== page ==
Chief Justice William Rehnquist was an institution himself. Since his elevation to Chief Justice by President Ronald Reagan in 1986, he presided over an era of struggles over the Supreme Court’s faithfulness to the text and principles of the Constitution.
The chief instilled a high tone of collegiality and respect at the Court, even in this period when the justices were deeply and bitterly divided over fundamental issues. My former boss, Justice Clarence Thomas, used to remark how wonderful it was that the justices could engage in sharp constitutional debates while still maintaining civility and real friendship, largely because the chief’s example reminded them that they were part of an institution of American government much greater than themselves. Chief Justice Rehnquist’s ability to set this tone for the deeply divided Court is even more remarkable when contrasted with the incivility that has taken hold in another deeply divided institution across the street–the U.S. Senate.
Like the president who made him chief, he was a great American and a great patriot. He was known for his devotion to the Constitution and the institution of the Supreme Court. He authored several insightful and readable books about the history, cases, and justices of the Court, including one that began with his own experience in 1952 driving a Studebaker with no heater from Milwaukee in a January snowstorm to report for duty as a law clerk to then-Justice Jackson.
Chief Justice Rehnquist led the Court back toward a proper respect for the role of the states in our federal system, in the Court’s decisions on the 11th Amendment, the Commerce Clause, and habeas corpus. He also helped steer the Court toward a more proper understanding of the Establishment Clause, which was included in the Constitution to protect religion from congressional action–not to remove religion from the public square. In 2002, for example, this important restoration of the Constitution led a majority on the Court to uphold Cleveland’s school-voucher program, including vouchers for religious schools, thus providing increased educational opportunities for low-income children.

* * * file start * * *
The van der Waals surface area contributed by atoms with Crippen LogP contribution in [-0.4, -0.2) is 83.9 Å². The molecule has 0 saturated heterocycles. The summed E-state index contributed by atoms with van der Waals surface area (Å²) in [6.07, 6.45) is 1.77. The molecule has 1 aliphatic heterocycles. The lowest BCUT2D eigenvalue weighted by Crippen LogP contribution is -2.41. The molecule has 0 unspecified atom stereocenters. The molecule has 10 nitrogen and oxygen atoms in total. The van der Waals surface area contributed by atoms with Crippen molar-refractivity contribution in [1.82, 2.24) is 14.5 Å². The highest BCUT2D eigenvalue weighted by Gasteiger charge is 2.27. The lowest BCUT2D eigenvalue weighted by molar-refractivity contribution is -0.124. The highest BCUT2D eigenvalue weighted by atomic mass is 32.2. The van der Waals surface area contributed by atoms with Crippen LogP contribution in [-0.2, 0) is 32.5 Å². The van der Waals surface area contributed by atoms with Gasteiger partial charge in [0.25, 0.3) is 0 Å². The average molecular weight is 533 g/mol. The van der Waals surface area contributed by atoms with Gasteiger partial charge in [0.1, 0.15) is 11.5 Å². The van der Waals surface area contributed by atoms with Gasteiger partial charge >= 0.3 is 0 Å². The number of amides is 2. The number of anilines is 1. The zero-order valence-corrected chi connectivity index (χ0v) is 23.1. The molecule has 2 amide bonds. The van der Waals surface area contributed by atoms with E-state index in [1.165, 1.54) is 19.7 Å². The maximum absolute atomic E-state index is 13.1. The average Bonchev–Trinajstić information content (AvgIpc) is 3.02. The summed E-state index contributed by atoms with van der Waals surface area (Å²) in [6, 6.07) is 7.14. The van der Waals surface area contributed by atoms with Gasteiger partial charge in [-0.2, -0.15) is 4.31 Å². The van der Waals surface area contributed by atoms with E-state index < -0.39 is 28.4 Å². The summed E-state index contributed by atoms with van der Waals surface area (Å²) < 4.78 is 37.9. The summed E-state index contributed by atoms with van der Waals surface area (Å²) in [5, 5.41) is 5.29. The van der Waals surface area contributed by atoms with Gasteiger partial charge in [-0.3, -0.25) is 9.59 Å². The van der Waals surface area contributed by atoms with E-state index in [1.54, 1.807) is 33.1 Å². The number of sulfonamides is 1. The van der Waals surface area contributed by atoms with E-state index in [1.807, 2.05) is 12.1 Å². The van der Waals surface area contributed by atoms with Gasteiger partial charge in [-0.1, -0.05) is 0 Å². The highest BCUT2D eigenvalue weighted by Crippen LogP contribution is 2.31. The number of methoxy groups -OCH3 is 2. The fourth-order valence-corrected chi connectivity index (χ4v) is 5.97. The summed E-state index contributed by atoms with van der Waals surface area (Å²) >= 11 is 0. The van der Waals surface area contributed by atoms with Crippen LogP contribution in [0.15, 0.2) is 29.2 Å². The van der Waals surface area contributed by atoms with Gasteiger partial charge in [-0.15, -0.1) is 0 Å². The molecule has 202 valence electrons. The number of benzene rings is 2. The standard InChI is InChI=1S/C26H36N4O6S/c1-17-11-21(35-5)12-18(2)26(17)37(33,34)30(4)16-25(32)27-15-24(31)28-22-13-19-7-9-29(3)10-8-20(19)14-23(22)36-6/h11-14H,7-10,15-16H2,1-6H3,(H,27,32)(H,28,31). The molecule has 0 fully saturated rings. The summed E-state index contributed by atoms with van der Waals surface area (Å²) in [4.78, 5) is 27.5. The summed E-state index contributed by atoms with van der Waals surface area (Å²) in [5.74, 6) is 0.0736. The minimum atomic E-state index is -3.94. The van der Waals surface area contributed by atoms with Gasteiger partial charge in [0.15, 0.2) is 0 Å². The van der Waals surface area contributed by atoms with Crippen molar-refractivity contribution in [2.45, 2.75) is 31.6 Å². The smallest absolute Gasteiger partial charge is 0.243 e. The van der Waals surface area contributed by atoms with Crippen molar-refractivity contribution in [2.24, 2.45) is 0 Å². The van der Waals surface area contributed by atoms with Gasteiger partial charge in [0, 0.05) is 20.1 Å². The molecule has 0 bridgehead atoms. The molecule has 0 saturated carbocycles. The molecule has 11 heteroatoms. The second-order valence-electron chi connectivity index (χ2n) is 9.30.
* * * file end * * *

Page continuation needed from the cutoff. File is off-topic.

Following a period in which the Court strayed from the Constitution during the Warren and Burger eras, Chief Justice Rehnquist led the Court to greater faithfulness to the Constitution in the areas of criminal procedure and so-called “unenumerated rights” under the substantive due process and equal protection doctrines.
Of course, the chief was only one of nine votes on the Court, and he dissented from many 5-4 decisions on contentious matters of constitutional law. Majorities of the Court held that local governments can seize private homes and turn them over to developers, that a courthouse must take down the Ten Commandments from its walls, and that foreign and international law are a proper basis to decide cases, rather than our American Constitution. The Court also held that flag burning and “virtual” online child pornography are protected free speech under the First Amendment, upheld discriminatory racial preferences in affirmative-action programs, and struck down even mild restrictions on late-term abortions.
The chief also bore a great deal of physical suffering with exemplary grace. Fittingly, he died “with his boots on”–on the eve of a new term on the Court. Big boots to fill.
–Wendy E. Long is legal counsel to the Judicial Confirmation Network.